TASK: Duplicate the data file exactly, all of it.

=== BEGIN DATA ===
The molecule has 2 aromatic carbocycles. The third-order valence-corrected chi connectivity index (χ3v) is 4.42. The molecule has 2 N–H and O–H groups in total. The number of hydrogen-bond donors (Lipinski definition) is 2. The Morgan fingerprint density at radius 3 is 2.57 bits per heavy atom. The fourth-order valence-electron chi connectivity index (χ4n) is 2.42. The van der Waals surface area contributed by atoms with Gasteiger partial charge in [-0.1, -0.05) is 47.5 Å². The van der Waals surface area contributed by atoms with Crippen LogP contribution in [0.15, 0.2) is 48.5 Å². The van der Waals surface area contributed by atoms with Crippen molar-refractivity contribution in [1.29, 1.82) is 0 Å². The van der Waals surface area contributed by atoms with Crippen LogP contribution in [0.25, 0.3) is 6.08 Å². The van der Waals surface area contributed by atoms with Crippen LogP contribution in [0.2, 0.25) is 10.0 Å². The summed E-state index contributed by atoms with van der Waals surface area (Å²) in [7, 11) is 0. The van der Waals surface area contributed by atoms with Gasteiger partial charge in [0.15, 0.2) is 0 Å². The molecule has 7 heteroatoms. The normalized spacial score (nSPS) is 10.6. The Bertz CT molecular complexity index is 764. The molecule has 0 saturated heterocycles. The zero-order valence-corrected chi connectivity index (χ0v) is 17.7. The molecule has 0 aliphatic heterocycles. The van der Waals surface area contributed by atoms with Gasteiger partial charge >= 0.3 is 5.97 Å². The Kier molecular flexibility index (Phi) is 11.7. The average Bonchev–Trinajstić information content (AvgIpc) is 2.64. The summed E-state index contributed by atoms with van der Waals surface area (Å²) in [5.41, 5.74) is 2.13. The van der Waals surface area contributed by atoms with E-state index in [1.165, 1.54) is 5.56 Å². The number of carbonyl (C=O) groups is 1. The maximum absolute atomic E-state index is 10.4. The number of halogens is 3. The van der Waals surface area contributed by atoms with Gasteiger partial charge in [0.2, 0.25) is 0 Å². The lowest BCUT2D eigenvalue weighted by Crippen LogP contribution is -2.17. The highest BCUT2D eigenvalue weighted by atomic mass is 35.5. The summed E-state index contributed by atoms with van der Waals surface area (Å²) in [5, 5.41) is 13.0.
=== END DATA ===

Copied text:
The molecule has 2 aromatic carbocycles. The third-order valence-corrected chi connectivity index (χ3v) is 4.42. The molecule has 2 N–H and O–H groups in total. The number of hydrogen-bond donors (Lipinski definition) is 2. The Morgan fingerprint density at radius 3 is 2.57 bits per heavy atom. The fourth-order valence-electron chi connectivity index (χ4n) is 2.42. The van der Waals surface area contributed by atoms with Gasteiger partial charge in [-0.1, -0.05) is 47.5 Å². The van der Waals surface area contributed by atoms with Crippen LogP contribution in [0.15, 0.2) is 48.5 Å². The van der Waals surface area contributed by atoms with Crippen molar-refractivity contribution in [1.29, 1.82) is 0 Å². The van der Waals surface area contributed by atoms with Crippen LogP contribution in [0.25, 0.3) is 6.08 Å². The van der Waals surface area contributed by atoms with Crippen LogP contribution in [0.2, 0.25) is 10.0 Å². The summed E-state index contributed by atoms with van der Waals surface area (Å²) in [7, 11) is 0. The van der Waals surface area contributed by atoms with Gasteiger partial charge in [0.15, 0.2) is 0 Å². The molecule has 7 heteroatoms. The normalized spacial score (nSPS) is 10.6. The Bertz CT molecular complexity index is 764. The molecule has 0 saturated heterocycles. The zero-order valence-corrected chi connectivity index (χ0v) is 17.7. The molecule has 0 aliphatic heterocycles. The van der Waals surface area contributed by atoms with Gasteiger partial charge >= 0.3 is 5.97 Å². The Kier molecular flexibility index (Phi) is 11.7. The average Bonchev–Trinajstić information content (AvgIpc) is 2.64. The summed E-state index contributed by atoms with van der Waals surface area (Å²) in [5.41, 5.74) is 2.13. The van der Waals surface area contributed by atoms with E-state index in [1.165, 1.54) is 5.56 Å². The number of carbonyl (C=O) groups is 1. The maximum absolute atomic E-state index is 10.4. The number of halogens is 3. The van der Waals surface area contributed by atoms with Gasteiger partial charge in [0.2, 0.25) is 0 Å². The lowest BCUT2D eigenvalue weighted by Crippen LogP contribution is -2.17. The highest BCUT2D eigenvalue weighted by atomic mass is 35.5. The summed E-state index contributed by atoms with van der Waals surface area (Å²) in [5, 5.41) is 13.0.